Big Society in pictures – new #bigsociety from the frontline blog

I’ve been giving a lot of presentations over the last few months, as anyone who reads my blog will know. After 20 odd talks I’d like to think that my presentation has become about as smooth and polished as it’s ever going to get. But I can’t help a niggling feeling at the back of my mind, that the more used to giving the presentation I get, the delivery actually loses something….

 

Then, a couple of weeks ago Noel Hatch, who is never short of a new idea or interesting thought, shared a presentation on Twitter that was aimed at geography teachers to help them design engaging presentations for their students. The messages from the slideshow weren’t hugely radical, but nonetheless I found them compelling…..good design makes a difference, use images to get your message across, don’t rely on words, and absolutely no bullet points!!!

 

 

No_bullet_points

 

So I thought perhaps it was a good idea to try it. So out went my standard big society presentation with bullet points of themes and programmes, and in came big images, fewer words and metaphors-a-plenty.

 

So now I had a new challenge…..one that would help shake me out of my confident slumber…to find a way of explaining what Big Society was in pictures.

 

I happened to be speaking at a Big Society event in Dudley the following week (which was a great event by the way and generated a load of social media ch atter). So I thought I’d try the new Big Society in pictures presentation on the good folk of Dudley…minus one particular slide, which was deemed unsuitable by someone who will remain nameless…..what can I say? It’d been okayed by people in my office (on a majority decision!) and various others I’d run it by. See if you can guess which slide was considered too risqué…and I’ll tweet a mention for the first person to get it right (it’s not that hard, so the prize is proportionately modest).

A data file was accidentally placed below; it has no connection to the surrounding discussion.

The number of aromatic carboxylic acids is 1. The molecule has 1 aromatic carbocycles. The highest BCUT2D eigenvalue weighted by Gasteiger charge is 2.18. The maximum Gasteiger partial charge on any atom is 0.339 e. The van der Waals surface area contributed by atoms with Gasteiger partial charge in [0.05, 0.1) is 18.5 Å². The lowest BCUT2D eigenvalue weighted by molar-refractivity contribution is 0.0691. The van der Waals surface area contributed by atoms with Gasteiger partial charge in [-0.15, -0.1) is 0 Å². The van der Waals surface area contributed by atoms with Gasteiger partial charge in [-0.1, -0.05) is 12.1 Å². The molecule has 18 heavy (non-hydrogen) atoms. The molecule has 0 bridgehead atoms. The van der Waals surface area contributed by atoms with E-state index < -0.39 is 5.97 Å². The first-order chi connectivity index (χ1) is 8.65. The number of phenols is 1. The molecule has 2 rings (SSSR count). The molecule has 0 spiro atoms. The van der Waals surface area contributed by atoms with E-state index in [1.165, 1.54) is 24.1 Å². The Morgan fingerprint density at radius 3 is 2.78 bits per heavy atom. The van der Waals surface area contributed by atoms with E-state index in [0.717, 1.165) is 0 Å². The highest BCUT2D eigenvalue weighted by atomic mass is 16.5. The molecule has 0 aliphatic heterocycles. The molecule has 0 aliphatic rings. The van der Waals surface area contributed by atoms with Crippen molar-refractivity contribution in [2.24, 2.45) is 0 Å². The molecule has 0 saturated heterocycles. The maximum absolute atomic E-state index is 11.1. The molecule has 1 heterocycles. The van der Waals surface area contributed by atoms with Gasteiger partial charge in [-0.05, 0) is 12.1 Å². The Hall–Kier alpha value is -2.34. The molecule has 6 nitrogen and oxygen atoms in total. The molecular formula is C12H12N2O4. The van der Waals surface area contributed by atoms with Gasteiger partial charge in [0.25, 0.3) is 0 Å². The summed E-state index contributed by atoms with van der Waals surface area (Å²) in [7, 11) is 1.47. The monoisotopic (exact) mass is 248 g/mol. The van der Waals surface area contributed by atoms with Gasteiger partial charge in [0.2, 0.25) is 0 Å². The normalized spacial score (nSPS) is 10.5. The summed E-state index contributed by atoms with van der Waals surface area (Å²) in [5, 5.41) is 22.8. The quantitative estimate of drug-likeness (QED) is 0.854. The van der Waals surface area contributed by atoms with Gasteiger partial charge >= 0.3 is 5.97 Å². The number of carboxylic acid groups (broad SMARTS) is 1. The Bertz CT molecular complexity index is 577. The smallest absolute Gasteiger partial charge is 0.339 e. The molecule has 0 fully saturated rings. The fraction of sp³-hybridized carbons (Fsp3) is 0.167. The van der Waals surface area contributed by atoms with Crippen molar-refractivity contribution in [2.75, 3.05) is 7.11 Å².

So, here are my two presentations explaining what the Big Society is; one with bullet points and words, the other an attempt to explain the big society in pictures.

my first (standard) Big Society presentation:


 

my Big Society in pictures presentation:


I should point out that they are just meant to be an explanation of Big Society….and so doesn’t include analysis, comment etc…since I wasn’t doing that in Dudley, I’ve cut it out of the other one to give a fair comparison. The words I delivered were more or less the same in both instances. The only difference was the presentations I used.

 

What do you think? I’d really like to know which one you think works best? By best I suppose I mean makes you remember its content. I should say that the words don’t change….

 

I’d also like to know if you think the risqué slide is indecent, a bit of fun or art or a just a distraction from the daily grind!

 

 

Toby Blume

Chief Executive

Urban Forum

Twitter: http://twitter.com/tobyblume/ 

Facebook: http://tiny.cc/UFonFB

 

 

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2 thoughts on “Big Society in pictures – new #bigsociety from the frontline blog

  1. #bigsociety in pictures really works for me. Nick Bird from Urban Forum kindly informed Dudley’s voluntary sector with a version of the first powerpoint in September, and having seen the second presentation in action in front of 150 people last week, it’s definitely the second which sticks in my mind. However it was easier to make a handout from the text in the first one! I think it’s also better to use image driven slides when your audience involves people with visual impairments. The presenter can quickly explain that there is an image of [whatever the image is] and continue to make their point, whereas a slide which is text heavy can lead to a presenter saying ‘well, you can read what’s on there’. I know that at least one member of the audience on Thursday who is visually impaired will have loved the use of images, as he is a really visual thinker. In a similar vein I’m find the use of graphics in delivering training is really helpful, and intend to blog about that soon.Thanks for sharing Toby. (I would also like it noted that it wasn’t me who censored the aforementioned slide!)Lorna

  2. Pictures every time for me – the fewer words on a slide the better and what a challenge to think about appropriate images. A bit of risque can be all to the good if it encourages someone to pay attention to the slide/content and what it is trying to say – not if it is just for the sake of it. Fun and the odd laugh help memories. I have always remembered a presentation given by Melanie Bowles at CDF about the Rural Inclusion Practice Exchange Programme where each slide had one picture on it and that was it – she just talked to the picture – including a hard hat (the ones many of us have to wear when working across sectors) and a bra – the support needed for the programme. That was about 7 years ago and it has stuck – speaks volumes.I guess one of the secrets is to be appropriate for the audience and remember that we all make mistakes. Great to depict Big Society in pictures – anything that helps us all to get a handle on it, thanks for the inspiration!

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